“Gentleman, you have undertaken to cheat me. I won’t sue you for the law takes too long. I will ruin you.” Cornelius Vanderbilt 1890.
When Vanderbilt left America for business in South America, his business partners began exploiting his absence, they sought to gain control over his company. Not to worry, he was as good as his word.
‘Creative Destruction’ is what Joseph Schumpeter called it. For the last 75 years we in the West have forgotten the destructive power of innovation, what we sought was ‘stasis’, the false harmony of ‘having arrived’ in our pursuit of unions, tenure and other ventures that act as bulwarks against such destruction.
I think the ‘Robber Barons’ can teach us a lot if we seek the criteria of intelligibility that grounded all there endeavors. These understudied industrialists like Andrew Carnegie, John D. Rockerfeller, J.P. Morgan and the Vanderbilts all embodied the acumen required to succeed on a scale chosen by the needs of the Republic.
‘American Colossus: The Triumph of Capitalism 1865-1900’ by H.W. Brands is a revered study on two very significant themes: the nature of the ruin and success that becomes of that ‘creative destruction’ and the terrifying difficulty of remaining at the top once one has arrived.”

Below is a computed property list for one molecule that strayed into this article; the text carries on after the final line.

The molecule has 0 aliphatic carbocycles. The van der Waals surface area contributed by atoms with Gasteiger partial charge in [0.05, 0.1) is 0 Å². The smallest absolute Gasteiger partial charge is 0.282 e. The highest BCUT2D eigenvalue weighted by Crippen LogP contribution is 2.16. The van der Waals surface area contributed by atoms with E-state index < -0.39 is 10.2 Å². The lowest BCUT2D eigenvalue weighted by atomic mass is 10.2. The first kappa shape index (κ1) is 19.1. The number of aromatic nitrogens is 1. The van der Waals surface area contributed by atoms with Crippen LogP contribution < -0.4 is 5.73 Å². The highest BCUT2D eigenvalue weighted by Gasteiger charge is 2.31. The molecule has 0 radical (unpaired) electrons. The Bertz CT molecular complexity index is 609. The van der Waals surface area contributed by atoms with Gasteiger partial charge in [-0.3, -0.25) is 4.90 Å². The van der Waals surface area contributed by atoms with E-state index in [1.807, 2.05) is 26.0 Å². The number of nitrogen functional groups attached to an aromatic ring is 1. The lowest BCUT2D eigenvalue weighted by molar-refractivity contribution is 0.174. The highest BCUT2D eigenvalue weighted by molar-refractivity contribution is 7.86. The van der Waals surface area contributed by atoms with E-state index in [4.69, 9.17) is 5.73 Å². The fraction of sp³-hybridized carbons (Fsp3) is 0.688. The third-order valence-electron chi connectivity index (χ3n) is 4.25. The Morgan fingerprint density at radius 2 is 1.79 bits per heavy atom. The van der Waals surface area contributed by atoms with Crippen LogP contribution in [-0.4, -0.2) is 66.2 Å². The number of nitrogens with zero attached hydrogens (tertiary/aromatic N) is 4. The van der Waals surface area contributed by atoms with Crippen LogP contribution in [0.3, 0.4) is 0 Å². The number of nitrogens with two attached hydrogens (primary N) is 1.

By examining the rough and tumble that became the impact of industrialism on frontier life is daunting for any reader. We read how Vanderbilt being a ‘water man,’ meaning that he preferred steamship to railroads cost him dearly. Indeed, American history is a contest between capitalism, which demands even exploits social inequality, and democracy, the political and social embodiment of egalitarian principles.
‘Colossus’ is simple to understand: America, by embodying both capitalism and democracy sought to accomplish its revolution by containing the threatening social and political demands of both. How? By never abandoning the precepts of natural law or Federalism. Most readers just don’t understand that prior to Teddy Roosevelt, capitalism in America threatened to eclipse the experiment that is American Democracy.
This clash was to be mitigated in the social innovations that the Robber Barons pursued in Parks, Public Baths, Railroads for transportation, Subways, Universities, and Library’s.
Joseph Schumpeter was right, but we continue in our failing to understand and mine the most significant insight regarding this time period: the best growth is spurred by the right kind of ruin.